I get this question a fair amount, though less frequently than I used to! Nurse practitioners are more common in healthcare than they used to be. Which I think is wonderful because we provide excellent and compassionate care.
A nurse practitioner is a licensed and certified healthcare provider. We have advanced clinical expertise in diagnosing and treating a range of health conditions, with a focus on disease prevention and health management. We are licensed by state but sit for national certifications. We are able to practice autonomously in many states. We have a focus on health education and counseling, disease prevention and health promotion, as we have been trained under the nursing model of care.
The nursing model of care is considered both an art and a science. At the heart of nursing is a fundamental respect for human life, and a compassion for human suffering. We are trained in health promotion and with a whole-persons approach to health and wellness.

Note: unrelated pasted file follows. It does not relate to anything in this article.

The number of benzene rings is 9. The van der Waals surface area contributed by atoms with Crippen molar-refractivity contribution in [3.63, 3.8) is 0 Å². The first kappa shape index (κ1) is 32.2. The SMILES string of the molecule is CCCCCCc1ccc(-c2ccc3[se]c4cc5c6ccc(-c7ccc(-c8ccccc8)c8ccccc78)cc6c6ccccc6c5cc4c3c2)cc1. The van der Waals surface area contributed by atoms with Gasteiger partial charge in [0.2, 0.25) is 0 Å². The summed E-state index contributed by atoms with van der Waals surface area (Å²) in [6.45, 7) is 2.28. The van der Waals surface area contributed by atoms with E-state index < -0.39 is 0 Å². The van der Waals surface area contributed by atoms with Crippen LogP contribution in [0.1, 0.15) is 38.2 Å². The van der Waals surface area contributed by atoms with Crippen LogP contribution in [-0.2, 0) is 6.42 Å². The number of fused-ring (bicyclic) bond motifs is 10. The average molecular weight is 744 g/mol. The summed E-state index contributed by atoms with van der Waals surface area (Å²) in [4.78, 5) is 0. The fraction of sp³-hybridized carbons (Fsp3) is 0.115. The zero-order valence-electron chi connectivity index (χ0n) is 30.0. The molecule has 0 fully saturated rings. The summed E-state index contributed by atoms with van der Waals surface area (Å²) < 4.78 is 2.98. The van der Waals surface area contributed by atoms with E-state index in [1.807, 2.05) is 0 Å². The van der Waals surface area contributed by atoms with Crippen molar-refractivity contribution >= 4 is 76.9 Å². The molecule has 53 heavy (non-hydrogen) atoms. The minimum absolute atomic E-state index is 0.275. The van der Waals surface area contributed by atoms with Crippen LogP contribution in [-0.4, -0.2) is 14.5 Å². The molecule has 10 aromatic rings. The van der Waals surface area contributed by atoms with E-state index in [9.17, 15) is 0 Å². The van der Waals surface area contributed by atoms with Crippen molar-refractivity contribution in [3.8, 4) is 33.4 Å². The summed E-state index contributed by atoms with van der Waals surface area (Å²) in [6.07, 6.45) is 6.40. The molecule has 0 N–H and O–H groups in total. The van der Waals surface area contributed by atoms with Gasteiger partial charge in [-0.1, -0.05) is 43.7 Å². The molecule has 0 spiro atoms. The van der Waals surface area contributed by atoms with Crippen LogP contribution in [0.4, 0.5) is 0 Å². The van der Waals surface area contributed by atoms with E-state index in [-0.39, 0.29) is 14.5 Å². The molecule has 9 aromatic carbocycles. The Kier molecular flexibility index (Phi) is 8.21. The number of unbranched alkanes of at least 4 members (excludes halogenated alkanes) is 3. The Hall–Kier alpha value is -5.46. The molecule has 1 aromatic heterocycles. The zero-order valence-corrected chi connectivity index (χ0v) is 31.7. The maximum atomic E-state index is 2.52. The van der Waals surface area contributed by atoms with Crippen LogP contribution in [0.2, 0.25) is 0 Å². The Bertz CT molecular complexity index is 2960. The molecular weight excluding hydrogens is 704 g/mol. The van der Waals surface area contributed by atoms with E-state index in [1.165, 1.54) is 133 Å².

Incorporating this nursing model of care, nurse practitioners can meet most of your healthcare needs. We can provide care in many specialties, including primary care, acute care, women’s health, psychiatric/mental health and more. At a minimum, we have four years of undergraduate study, followed by at least 1-2 years working as a registered nurse, then an additional 2-4 of schooling to obtain a master’s or a doctorate degree.
In New Hampshire, where I practice, nurse practitioners have autonomous practice. We can diagnose, assess, treat, provide orders and prescribe medications. We can open our own medical practice if we want, or work for an organization. For me, it is an honor to be a part of an organization of professionals with skill and expertise, as well as deep compassion and caring for others.
I hope this answered your question if you’re someone who has wondered what a nurse practitioner is.